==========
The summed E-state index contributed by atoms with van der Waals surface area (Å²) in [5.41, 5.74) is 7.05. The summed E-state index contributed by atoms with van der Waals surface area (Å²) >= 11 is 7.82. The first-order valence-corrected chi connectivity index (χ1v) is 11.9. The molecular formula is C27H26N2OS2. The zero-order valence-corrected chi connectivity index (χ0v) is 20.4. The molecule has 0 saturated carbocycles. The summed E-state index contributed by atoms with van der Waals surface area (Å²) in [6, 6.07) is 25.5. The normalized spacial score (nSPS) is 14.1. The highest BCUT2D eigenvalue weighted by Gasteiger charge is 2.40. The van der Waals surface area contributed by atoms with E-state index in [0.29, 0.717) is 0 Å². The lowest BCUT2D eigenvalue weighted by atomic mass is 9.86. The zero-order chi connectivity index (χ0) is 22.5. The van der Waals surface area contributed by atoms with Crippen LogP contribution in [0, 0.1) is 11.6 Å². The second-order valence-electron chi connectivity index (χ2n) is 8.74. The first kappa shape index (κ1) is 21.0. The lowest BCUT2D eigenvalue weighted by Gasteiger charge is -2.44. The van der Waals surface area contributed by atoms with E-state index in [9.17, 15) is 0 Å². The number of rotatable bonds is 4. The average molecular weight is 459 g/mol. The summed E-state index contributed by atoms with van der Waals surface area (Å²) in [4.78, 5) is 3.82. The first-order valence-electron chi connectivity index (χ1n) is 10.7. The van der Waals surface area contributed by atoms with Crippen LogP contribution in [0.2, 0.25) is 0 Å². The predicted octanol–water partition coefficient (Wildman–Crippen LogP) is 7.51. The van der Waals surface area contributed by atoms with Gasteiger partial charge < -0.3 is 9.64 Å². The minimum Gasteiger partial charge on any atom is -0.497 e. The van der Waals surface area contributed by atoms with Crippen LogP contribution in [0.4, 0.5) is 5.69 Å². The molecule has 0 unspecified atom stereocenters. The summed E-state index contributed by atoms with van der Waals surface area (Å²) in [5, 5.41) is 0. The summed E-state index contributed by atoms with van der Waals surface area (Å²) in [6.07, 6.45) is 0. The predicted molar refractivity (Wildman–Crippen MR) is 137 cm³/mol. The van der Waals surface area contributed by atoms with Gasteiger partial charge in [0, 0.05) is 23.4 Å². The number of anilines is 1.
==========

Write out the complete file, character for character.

The summed E-state index contributed by atoms with van der Waals surface area (Å²) in [5.41, 5.74) is 7.05. The summed E-state index contributed by atoms with van der Waals surface area (Å²) >= 11 is 7.82. The first-order valence-corrected chi connectivity index (χ1v) is 11.9. The molecular formula is C27H26N2OS2. The zero-order valence-corrected chi connectivity index (χ0v) is 20.4. The molecule has 0 saturated carbocycles. The summed E-state index contributed by atoms with van der Waals surface area (Å²) in [6, 6.07) is 25.5. The normalized spacial score (nSPS) is 14.1. The highest BCUT2D eigenvalue weighted by Gasteiger charge is 2.40. The van der Waals surface area contributed by atoms with E-state index in [0.29, 0.717) is 0 Å². The lowest BCUT2D eigenvalue weighted by atomic mass is 9.86. The zero-order chi connectivity index (χ0) is 22.5. The van der Waals surface area contributed by atoms with Crippen LogP contribution in [0, 0.1) is 11.6 Å². The second-order valence-electron chi connectivity index (χ2n) is 8.74. The first kappa shape index (κ1) is 21.0. The lowest BCUT2D eigenvalue weighted by Gasteiger charge is -2.44. The van der Waals surface area contributed by atoms with E-state index in [9.17, 15) is 0 Å². The number of rotatable bonds is 4. The average molecular weight is 459 g/mol. The summed E-state index contributed by atoms with van der Waals surface area (Å²) in [4.78, 5) is 3.82. The first-order valence-electron chi connectivity index (χ1n) is 10.7. The van der Waals surface area contributed by atoms with Crippen LogP contribution in [0.2, 0.25) is 0 Å². The predicted octanol–water partition coefficient (Wildman–Crippen LogP) is 7.51. The van der Waals surface area contributed by atoms with Gasteiger partial charge < -0.3 is 9.64 Å². The minimum Gasteiger partial charge on any atom is -0.497 e. The van der Waals surface area contributed by atoms with Crippen LogP contribution in [0.4, 0.5) is 5.69 Å². The molecule has 0 unspecified atom stereocenters. The summed E-state index contributed by atoms with van der Waals surface area (Å²) in [5, 5.41) is 0. The summed E-state index contributed by atoms with van der Waals surface area (Å²) in [6.07, 6.45) is 0. The predicted molar refractivity (Wildman–Crippen MR) is 137 cm³/mol. The van der Waals surface area contributed by atoms with Gasteiger partial charge in [0, 0.05) is 23.4 Å². The number of anilines is 1.